Since she was young, Yasmine Mabene always dreamed of growing up to be someone who would one day change the world. As a first generation American whose parents immigrated from Cameroon, Yasmine grew up experiencing a unique blend of American and African culture. The importance of community was strongly emphasized throughout her childhood and reflects in the actions she took to improve the lives of those around her. Whether it is the summers she spends running activities at a camp for homeless youth, or the classroom discussions she leads with younger students on healthy lifestyle choices, Yasmine continuously strives to make a positive impact. She is a strong leader within her campus as an officer in Peer Counseling, President of the California Scholarship Federation, and both Treasurer and Secretary of National Honor Society. Beyond dedicating hours of her time to serving others, Yasmine discovered her passion for fighting for social justice. Heavily influenced by her parents who were born right after the liberation and subsequent political turmoil in Cameroon, activism is in her blood. In addition to leading rallies, town halls, and demonstrations, Yasmine has visited both her State Capitol and the nation’s Capital to speak with politicians on issues that are important to her. She is the State Director of March for Our Lives California, a youth organization in the gun violence prevention movement and the Social Media Director of Earth Uprising, an international youth led organization that works to fight climate change through education. Through this work, Yasmine has found that she has been able to build a community with people from all around the world, something she finds essential in initiating transformative change.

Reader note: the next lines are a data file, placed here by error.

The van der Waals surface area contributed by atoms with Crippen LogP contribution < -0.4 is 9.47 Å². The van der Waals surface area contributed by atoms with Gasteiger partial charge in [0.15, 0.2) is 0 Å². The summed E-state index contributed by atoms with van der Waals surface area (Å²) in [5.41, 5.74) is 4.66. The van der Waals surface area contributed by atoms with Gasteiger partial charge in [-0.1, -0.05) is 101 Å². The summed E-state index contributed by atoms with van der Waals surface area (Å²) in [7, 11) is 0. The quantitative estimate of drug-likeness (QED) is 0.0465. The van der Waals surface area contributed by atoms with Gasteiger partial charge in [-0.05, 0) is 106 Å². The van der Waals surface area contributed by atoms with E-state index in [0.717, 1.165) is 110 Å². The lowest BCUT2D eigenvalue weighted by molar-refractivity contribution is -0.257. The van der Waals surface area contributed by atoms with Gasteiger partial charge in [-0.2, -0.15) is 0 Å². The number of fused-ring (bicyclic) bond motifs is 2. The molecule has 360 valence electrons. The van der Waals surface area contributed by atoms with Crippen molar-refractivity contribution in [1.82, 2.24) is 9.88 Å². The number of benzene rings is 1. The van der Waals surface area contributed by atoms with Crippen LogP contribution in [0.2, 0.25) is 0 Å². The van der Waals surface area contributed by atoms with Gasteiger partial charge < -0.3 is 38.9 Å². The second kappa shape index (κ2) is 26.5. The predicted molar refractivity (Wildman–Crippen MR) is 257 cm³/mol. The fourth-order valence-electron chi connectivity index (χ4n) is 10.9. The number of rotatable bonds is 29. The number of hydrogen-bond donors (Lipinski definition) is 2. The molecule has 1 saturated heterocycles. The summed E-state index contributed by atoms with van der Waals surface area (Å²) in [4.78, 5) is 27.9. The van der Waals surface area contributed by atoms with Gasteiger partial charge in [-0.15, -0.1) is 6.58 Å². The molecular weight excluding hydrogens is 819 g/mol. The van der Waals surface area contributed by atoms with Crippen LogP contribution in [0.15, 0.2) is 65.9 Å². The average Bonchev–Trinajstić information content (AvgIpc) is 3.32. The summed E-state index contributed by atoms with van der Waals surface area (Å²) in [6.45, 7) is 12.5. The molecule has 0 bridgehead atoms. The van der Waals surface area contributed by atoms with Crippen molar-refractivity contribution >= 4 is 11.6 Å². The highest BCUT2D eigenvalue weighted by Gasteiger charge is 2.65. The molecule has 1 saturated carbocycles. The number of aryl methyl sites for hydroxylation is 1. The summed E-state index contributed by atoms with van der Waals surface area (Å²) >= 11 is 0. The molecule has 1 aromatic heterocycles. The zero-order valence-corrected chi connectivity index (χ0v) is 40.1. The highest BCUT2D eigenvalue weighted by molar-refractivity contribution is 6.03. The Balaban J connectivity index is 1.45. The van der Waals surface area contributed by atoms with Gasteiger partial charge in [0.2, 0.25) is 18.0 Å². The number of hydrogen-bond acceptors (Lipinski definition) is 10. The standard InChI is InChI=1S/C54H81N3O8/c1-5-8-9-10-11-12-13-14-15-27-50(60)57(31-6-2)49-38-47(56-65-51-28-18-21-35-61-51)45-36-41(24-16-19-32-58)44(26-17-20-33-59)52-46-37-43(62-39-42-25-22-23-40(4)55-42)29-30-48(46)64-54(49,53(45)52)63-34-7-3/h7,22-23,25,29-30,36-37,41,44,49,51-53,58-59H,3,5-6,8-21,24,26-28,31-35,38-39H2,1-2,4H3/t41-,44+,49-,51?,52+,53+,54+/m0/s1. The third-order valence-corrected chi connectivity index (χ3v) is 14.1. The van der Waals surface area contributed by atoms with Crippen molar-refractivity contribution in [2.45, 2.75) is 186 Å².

Yasmine has always found herself holding a wide variety of interests. Her never ending love for music allowed her to perform in Carnegie Hall but also in more intimate settings such as retirement homes and the oncology department of the hospital she shadowed in. Yasmine’s interest in the STEM field allowed her to participate in research involving pain detection and address racial disparities in healthcare while her involvement at Johns Hopkins Public Health Institute gave her the opportunity to study policy and the disproportionate effect that gun violence has on communities of color.
Yasmine hopes to further explore these interests next fall at Stanford University, to continue taking part in research that can be implemented to benefit communities, and perhaps, achieve her childhood dream along the way.